GrapePinot Noir
Style: Barrel fermented in Neutral Oak, native yeast ferment from the Chehalem Mountains in Oregon.
Find it in Los Angeles:Domaine LA and Wine House  

Alta Vista 2012 Premium Torrontés ($20)

Water Polo Wine: Imagine acres upon acres of vineyards set out in front of you, the Andes mountains within sight and a polo tournament taking place on a field abutting the vines. That’s where this wine is going to take you—so the only logical move is to break out some colored caps and let the water polo games begin. In between periods, you’ll sip on this blissfully pretty and fresh wine, teeming with fruity and floral aromatics, a honeyed nose of orange blossoms and orange muscat, bright mineral character follows through on a lingering and memorable finish. It may be more memorable than the outcome of the tournament, but there’s nothing more divine than Argentine wine, sun, a pool, and the taste of winning. 
Grape: Torrontés (produced from vines planted in Cafayate in the northwest of Argentina).
Style: De-stemmed and lightly pressed, short skin-maceration for aromatic extraction, aged in stainless steel.
Find it in Los Angeles: Napa Cabs or online retailers*

Jolie-Laide 2013 Trousseau Gris ($29) 

Unconventional & Impromptu: The name “Jolie-Laide” translates as “unconventional beauty” and what could be more beautiful than a still, pristinely lit pool—one no one is thinking of entering at the cocktail party? What would be more unconventional than making a scene by jumping into that pool, cocktail attire and all? You’re with me, on this, I know it. But first, make sure you’ve got someone ready with the camera to capture your glorious rise, and rather wet fall.  The wine is salmon pink in color, like your date’s dress. Pretty tropical aromatics give way to a medium-bodied and rich wine, redolent of ripe peach, subtle strawberry and watermelon notes (the same fruit you’ll be having for dessert) with vibrant acidity and complex spice notes that lead to a refreshing finish ( like the way your cologne and her perfume will mingle with the chlorine and acid stare of the host, who is beside himself with both anger and a bit of envy).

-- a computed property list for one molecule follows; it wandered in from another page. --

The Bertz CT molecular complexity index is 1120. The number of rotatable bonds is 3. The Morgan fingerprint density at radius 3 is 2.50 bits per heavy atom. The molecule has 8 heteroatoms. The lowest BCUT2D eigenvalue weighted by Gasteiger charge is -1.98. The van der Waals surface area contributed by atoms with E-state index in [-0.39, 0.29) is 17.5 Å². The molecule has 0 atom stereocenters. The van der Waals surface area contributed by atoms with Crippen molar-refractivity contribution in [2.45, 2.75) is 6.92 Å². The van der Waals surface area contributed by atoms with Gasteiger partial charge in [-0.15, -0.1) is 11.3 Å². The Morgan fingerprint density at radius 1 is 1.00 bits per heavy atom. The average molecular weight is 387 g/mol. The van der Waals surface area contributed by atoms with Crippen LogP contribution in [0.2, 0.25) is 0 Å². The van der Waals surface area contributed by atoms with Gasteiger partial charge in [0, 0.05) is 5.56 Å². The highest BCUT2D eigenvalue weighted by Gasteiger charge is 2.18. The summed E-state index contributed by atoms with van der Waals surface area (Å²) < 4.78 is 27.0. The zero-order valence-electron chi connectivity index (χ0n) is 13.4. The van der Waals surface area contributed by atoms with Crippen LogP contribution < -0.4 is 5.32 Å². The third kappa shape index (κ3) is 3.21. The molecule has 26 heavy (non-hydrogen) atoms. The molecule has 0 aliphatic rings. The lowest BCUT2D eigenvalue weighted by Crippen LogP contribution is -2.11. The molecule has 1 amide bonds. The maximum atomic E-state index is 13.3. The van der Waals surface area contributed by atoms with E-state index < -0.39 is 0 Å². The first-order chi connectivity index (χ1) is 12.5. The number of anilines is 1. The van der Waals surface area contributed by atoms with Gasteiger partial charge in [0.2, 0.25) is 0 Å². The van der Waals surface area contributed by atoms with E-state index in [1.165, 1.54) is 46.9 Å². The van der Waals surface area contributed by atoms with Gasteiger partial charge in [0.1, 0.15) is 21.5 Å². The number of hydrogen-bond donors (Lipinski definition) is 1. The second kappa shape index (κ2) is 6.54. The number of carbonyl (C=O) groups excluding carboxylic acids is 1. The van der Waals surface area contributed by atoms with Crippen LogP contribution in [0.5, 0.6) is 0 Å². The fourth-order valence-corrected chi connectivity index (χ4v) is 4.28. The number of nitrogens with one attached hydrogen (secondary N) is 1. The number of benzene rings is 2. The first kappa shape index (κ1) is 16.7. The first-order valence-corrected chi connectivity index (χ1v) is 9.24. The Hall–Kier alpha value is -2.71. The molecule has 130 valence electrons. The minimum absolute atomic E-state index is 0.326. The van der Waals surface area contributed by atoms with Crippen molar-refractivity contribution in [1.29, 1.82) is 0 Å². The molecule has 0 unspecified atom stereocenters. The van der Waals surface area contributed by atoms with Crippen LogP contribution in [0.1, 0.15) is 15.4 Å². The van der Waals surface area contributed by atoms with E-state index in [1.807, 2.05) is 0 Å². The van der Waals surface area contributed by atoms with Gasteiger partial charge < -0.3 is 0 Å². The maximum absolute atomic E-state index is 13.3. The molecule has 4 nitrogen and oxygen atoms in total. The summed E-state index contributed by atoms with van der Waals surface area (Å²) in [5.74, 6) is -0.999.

GrapeTrousseau Gris (Scott Schultz, a former wine director at Bouchon, is the winemaker of this splendid skin-fermented wine from the Russian River Valley. Schultz got his feet wet learning to make wine with Pax Mahle at Wind Gap and Jolie-Laide is his own label). 
Style: Aged in neutral French oak puncheons and barrel, this organic wine is whole-cluster cold soaked on the skins (which lends the pink tinge color), and undergoes natives yeast fermentation.
Find it in Los Angeles: Domaine LA and K&L Wines

*Hint: If you can’t find a retailer in your neighborhood that carries these wines, try Wine.com or Wine-searcher.com and thank me after the UPS man delivers you a mixed case of pool-elevating vino.